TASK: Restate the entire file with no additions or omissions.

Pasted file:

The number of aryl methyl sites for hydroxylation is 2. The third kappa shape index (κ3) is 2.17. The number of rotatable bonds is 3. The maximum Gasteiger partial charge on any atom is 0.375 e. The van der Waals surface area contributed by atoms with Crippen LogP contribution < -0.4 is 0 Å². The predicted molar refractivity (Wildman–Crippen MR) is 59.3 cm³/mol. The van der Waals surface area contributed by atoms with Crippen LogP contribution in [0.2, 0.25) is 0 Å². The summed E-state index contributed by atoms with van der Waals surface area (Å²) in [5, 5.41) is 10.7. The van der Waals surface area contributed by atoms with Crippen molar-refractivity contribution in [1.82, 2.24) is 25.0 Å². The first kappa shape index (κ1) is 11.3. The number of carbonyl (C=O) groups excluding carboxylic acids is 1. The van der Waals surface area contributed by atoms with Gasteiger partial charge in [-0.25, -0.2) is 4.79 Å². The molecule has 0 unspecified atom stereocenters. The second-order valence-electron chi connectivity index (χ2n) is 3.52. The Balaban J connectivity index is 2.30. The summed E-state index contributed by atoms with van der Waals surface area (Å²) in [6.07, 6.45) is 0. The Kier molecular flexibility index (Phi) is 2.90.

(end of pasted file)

The number of aryl methyl sites for hydroxylation is 2. The third kappa shape index (κ3) is 2.17. The number of rotatable bonds is 3. The maximum Gasteiger partial charge on any atom is 0.375 e. The van der Waals surface area contributed by atoms with Crippen LogP contribution < -0.4 is 0 Å². The predicted molar refractivity (Wildman–Crippen MR) is 59.3 cm³/mol. The van der Waals surface area contributed by atoms with Crippen LogP contribution in [0.2, 0.25) is 0 Å². The summed E-state index contributed by atoms with van der Waals surface area (Å²) in [5, 5.41) is 10.7. The van der Waals surface area contributed by atoms with Crippen molar-refractivity contribution in [1.82, 2.24) is 25.0 Å². The first kappa shape index (κ1) is 11.3. The number of carbonyl (C=O) groups excluding carboxylic acids is 1. The van der Waals surface area contributed by atoms with Gasteiger partial charge in [-0.25, -0.2) is 4.79 Å². The molecule has 0 unspecified atom stereocenters. The second-order valence-electron chi connectivity index (χ2n) is 3.52. The Balaban J connectivity index is 2.30. The summed E-state index contributed by atoms with van der Waals surface area (Å²) in [6.07, 6.45) is 0. The Kier molecular flexibility index (Phi) is 2.90.